Network Working Group                                             Y. Nir
Internet-Draft                                               Check Point
Intended status: Standards Track                                   Q. Wu
Expires: May 22, 2012                                             Huawei
                                                       November 19, 2011


                 An IKEv2 Extension for Supporting ERP
                        draft-nir-ipsecme-erx-02

Abstract

   This document describes an extension to the IKEv2 protocol that
   allows an IKE Security Association (SA) to be created and
   authenticated using the EAP Re-authentication Protocol extension as
   described in RFC 5296 and its bis document.

Status of this Memo

   This Internet-Draft is submitted in full conformance with the
   provisions of BCP 78 and BCP 79.

   Internet-Drafts are working documents of the Internet Engineering
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   This Internet-Draft will expire on May 22, 2012.

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   Copyright (c) 2011 IETF Trust and the persons identified as the
   document authors.  All rights reserved.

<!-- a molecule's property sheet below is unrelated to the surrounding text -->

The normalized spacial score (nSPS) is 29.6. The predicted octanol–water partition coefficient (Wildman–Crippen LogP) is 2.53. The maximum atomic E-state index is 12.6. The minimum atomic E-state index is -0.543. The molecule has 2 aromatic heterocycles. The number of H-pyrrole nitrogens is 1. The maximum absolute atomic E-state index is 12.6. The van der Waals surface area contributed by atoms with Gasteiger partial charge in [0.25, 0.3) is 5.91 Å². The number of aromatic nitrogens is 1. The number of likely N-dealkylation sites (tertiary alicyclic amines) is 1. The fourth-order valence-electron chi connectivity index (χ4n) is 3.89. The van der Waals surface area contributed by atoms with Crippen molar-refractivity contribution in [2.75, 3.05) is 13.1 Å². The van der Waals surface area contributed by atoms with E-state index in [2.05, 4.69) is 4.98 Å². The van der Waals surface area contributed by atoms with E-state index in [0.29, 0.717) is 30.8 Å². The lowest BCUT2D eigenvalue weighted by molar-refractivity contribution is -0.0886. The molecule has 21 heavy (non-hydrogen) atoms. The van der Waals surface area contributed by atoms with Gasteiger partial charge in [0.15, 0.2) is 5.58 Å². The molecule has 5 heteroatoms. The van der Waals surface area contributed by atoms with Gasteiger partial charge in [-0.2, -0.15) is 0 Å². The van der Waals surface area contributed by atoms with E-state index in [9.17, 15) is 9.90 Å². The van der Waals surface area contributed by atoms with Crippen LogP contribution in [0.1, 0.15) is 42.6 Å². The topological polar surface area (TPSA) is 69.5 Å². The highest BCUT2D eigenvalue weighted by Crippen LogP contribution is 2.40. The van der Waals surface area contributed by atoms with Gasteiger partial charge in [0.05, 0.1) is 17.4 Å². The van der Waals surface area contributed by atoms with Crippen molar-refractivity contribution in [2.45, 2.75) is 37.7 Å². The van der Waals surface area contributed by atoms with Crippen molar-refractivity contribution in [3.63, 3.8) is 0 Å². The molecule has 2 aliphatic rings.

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   described in the Simplified BSD License.



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1.  Introduction

   IKEv2, as specified in [RFC5996], allows authentication of the
   initiator using an EAP method.  This is described in section 2.16.
   Using EAP significantly increases the count of round-trips required
   to establish the IPsec SA, and also may require user interaction.
   This makes it inconvenient to allow a single remote access client to
   create multiple IPsec tunnels with multiple IPsec gateways that
   belong to the same domain.

   The EAP Re-authentication Protocol (ERP), as descripted in
   [RFC5296bis], allows an EAP peer to authenticate to multiple
   authenticators, while performing the full EAP method only once.